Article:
IN THE SENATE OF THE UNITED STATES
February 25, 2021
Mr. Burr (for himself, Mr. Booker, Ms. Baldwin, Mr. Bennet, Mr. Blumenthal, Ms. Cantwell, Mr. Casey, Ms. Collins, Mr. Coons, Mr. Cornyn, Ms. Cortez Masto, Ms. Duckworth, Mr. Durbin, Mrs. Feinstein, Mr. Hawley, Ms. Hirono, Mrs. Hyde-Smith, Mr. King, Ms. Klobuchar, Mr. Lankford, Mr. Markey, Mr. Menendez, Mr. Merkley, Mr. Murphy, Mr. Portman, Mr. Reed, Ms. Rosen, Mr. Rubio, Mr. Sanders, Mr. Scott of South Carolina, Mr. Tillis, Mr. Warnock, Ms. Warren, Mr. Whitehouse, Mr. Wicker, and Mr. Wyden) introduced the following bill; which was read twice and referred to the Committee on Banking, Housing, and Urban Affairs
To award posthumously the Congressional Gold Medal to Emmett Till and Mamie Till-Mobley.
This Act may be cited as the
Emmett Till and Mamie Till-Mobley Congressional Gold Medal Act of 2021.
Congress finds the following:
The brutal lynching of Emmett Till and the subsequent bravery and boldness of his mother, Mamie Till-Mobley, became a catalyst for the civil rights movement.
On August 28, 1955, 14-year-old Emmett Till was kidnapped, beaten, and shot in Money, Mississippi, where he had traveled from Chicago to stay with his great uncle, Moses Wright.
The corpse of Emmett Till was discovered 3 days later in the Tallahatchie River and his murderers were acquitted despite Moses Wright providing an eyewitness testimony that the men on trial kidnapped Emmett Till.
Mamie Till-Mobley, the mother of Emmett Till, demonstrated her love for her son and her courage and strength in suffering in the days that followed as she brought the body of Emmett Till back to Chicago for burial and demanded an open casket funeral, which drew more than 50,000 attendees.
Mamie Till-Mobley further allowed a photograph to be taken of Emmett Till in his casket, which was shown throughout the world.
The original casket of Emmett Till stands on display at the National Museum of African American History and Culture as an enduring reminder of the racial violence that is a part of the history of the United States that the people of the United States must confront.
The heroic actions of Mamie Till-Mobley in the midst of evil, injustice, and grief became a catalyst for the civil rights movement and continued in the years to come as she worked for justice and honored the legacy of Emmett Till.
Mamie Till-Mobley went on to create the Emmett Till Players, which was a significant national cultural contribution as teenagers traveled throughout the country presenting Martin Luther King, Jr., speeches in the name of Emmett Till.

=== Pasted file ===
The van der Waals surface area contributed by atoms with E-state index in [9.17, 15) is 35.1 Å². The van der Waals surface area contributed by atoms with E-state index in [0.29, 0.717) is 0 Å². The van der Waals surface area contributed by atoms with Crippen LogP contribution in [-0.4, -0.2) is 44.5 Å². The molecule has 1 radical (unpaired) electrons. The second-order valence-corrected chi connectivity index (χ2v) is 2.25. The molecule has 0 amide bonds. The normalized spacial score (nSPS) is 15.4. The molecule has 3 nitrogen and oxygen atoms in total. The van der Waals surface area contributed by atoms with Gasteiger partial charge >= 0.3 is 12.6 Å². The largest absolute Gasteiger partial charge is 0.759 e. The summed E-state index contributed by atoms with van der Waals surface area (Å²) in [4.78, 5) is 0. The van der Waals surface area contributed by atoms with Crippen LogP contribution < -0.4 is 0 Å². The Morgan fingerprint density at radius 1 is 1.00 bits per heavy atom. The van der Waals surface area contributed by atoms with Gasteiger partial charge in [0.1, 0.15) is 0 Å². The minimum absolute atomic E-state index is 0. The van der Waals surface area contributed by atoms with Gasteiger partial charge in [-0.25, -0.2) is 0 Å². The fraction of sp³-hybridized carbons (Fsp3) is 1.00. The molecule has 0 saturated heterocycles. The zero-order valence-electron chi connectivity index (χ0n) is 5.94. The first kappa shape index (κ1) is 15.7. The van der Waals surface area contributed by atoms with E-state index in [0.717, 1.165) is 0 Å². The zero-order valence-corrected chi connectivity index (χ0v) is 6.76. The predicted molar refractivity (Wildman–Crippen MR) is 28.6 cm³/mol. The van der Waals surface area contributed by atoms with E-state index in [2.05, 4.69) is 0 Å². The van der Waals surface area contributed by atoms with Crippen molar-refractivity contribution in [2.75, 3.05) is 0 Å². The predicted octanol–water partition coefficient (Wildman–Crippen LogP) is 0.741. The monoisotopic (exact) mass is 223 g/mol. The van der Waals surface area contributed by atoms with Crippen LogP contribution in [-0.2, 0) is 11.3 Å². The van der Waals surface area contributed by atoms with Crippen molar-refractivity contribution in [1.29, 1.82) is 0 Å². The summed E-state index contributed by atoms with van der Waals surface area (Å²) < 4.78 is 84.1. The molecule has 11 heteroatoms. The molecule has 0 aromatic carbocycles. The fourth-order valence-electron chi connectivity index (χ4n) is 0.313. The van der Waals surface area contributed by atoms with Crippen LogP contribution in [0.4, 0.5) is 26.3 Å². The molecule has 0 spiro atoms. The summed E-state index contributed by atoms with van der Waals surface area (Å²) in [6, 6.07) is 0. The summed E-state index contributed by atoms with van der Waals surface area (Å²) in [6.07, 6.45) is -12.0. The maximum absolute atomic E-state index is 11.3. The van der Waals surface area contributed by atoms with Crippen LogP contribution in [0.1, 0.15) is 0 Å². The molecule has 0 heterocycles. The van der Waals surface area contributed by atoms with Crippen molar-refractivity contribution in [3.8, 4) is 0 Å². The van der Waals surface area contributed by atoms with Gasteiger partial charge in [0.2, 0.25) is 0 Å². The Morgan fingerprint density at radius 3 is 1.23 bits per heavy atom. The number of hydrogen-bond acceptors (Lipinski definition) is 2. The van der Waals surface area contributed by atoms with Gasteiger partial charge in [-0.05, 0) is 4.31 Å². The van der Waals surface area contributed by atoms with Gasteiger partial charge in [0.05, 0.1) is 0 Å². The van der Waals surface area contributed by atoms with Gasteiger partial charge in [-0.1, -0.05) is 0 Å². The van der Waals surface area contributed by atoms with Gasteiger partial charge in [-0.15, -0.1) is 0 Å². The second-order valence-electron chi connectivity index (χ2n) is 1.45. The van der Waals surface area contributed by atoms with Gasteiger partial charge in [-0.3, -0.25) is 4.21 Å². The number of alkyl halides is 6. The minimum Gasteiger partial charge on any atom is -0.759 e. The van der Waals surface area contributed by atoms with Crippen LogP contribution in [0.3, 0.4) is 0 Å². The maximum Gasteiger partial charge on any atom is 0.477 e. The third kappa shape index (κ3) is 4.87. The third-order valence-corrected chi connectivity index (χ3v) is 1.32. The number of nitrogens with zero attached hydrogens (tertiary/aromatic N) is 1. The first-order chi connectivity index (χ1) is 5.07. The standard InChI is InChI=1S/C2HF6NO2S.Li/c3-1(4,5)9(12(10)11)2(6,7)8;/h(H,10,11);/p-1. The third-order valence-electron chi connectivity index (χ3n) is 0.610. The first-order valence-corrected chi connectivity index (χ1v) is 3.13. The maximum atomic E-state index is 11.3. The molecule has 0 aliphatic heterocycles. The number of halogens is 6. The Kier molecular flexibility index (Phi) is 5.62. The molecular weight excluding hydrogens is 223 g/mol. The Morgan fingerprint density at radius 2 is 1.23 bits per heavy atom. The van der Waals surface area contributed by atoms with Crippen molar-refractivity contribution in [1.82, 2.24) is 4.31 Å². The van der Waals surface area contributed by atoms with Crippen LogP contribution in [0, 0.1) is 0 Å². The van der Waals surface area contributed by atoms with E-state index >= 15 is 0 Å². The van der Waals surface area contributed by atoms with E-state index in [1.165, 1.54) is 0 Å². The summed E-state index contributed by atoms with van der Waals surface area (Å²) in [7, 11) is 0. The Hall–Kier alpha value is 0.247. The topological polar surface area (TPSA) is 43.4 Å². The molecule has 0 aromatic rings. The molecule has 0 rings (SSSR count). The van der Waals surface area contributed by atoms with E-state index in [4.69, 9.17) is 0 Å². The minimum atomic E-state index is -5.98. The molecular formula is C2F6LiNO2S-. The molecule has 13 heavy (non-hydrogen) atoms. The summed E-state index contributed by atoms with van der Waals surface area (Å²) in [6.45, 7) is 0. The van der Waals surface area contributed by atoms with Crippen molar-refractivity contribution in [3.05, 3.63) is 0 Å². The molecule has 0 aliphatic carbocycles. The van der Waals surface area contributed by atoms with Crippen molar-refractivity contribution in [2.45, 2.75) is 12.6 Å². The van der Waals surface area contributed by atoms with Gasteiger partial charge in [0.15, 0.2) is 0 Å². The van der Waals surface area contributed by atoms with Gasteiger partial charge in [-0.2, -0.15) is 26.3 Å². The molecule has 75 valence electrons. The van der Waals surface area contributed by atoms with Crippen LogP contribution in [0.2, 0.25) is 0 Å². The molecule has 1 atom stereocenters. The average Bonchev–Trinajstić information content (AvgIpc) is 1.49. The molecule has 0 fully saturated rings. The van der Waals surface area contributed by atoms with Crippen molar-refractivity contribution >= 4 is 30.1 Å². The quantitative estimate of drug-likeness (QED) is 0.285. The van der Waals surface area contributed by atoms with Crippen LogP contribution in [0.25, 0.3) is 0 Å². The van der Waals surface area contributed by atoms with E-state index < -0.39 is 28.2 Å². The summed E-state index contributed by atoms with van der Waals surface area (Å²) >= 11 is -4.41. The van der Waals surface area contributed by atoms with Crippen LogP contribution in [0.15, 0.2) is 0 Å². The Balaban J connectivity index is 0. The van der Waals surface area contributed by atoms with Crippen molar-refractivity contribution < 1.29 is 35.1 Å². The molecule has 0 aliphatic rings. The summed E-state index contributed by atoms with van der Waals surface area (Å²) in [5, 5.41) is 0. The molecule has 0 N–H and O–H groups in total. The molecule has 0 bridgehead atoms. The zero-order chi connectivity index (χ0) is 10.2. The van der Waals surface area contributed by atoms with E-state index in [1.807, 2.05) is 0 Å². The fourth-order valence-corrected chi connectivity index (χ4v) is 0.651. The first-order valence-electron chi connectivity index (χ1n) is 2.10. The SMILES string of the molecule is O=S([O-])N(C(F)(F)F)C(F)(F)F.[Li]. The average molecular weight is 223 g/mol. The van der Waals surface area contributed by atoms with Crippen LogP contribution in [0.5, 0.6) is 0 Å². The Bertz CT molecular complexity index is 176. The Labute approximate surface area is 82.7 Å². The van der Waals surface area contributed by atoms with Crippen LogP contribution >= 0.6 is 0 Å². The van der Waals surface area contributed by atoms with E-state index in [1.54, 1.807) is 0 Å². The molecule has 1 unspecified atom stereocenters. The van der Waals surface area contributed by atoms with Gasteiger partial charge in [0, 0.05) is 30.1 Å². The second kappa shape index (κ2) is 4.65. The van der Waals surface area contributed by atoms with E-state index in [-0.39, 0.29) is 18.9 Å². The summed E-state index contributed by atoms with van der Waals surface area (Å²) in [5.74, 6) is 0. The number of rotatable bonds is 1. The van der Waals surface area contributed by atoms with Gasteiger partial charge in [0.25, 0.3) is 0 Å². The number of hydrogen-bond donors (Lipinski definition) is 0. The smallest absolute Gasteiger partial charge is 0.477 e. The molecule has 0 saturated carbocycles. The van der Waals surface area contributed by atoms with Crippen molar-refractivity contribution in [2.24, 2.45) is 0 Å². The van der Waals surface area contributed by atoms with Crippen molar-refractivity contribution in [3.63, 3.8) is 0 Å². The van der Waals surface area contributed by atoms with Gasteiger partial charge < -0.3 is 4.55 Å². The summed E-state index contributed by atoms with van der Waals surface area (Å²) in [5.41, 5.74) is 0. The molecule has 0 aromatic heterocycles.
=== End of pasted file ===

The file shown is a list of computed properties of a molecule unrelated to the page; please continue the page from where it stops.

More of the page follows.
Mamie Till-Mobley also served as chair and co-founder of the Emmett Till Justice Campaign, which had the dual mission of reopening the murder of Emmett Till for a reinvestigation and a passage into law of Federal legislation to ensure that other racially motivated murders during the civil rights era were investigated and, when possible, prosecuted.
The efforts of the Emmett Till Justice Campaign led to the successful joint investigation by the State of Mississippi, the Federal Bureau of Investigation, and the Department of Justice in 2004, the passage of the Emmett Till Unsolved Civil Rights Crime Act of 2007 (Public Law 110–344; 122 Stat. 3934), signed into law by President George W. Bush, and the Emmett Till Unsolved Civil Rights Crimes Reauthorization Act of 2016 (Public Law 114–325; 130 Stat. 1965), signed into law by President Barack Obama.
The people of the United States honor the legacy of Emmett Till and the incredible suffering and equally incredible courage, resilience, and efforts of Mamie Till-Mobley that led to the civil rights movement that began in the 1950s.
Congressional gold medal
The Speaker of the House of Representatives and the President pro tempore of the Senate shall make appropriate arrangements for the posthumous presentation, on behalf of Congress, of a gold medal of appropriate design in commemoration of Emmett Till and Mamie Till-Mobley.
Design and striking
For purposes of the presentation referred to in subsection (a), the Secretary of the Treasury (referred to in this Act as the
Secretary) shall strike a gold medal with suitable emblems, devices, and inscriptions, to be determined by the Secretary.
Award of medal
After the award of the gold medal referred to in subsection (a), the gold medal shall be given to the National Museum of African American History and Culture, where it shall be displayed as appropriate.
Sense of Congress
It is the sense of Congress that the National Museum of African American History and Culture should make the gold medal received under paragraph (1) available for display elsewhere, particularly at other locations and events associated with Emmett Till and Mamie Till-Mobley.
Under such regulations as the Secretary may prescribe, the Secretary may strike and sell duplicates in bronze of the gold medal struck under section 3, at a price sufficient to cover the costs of the medals, including labor, materials, dies, use of machinery, and overhead expenses.
Status of medals
Medals struck under this Act are national medals for purposes of chapter 51 of title 31, United States Code.
For purposes of section 5134 of title 31, United States Code, all medals struck under this Act shall be considered to be numismatic items.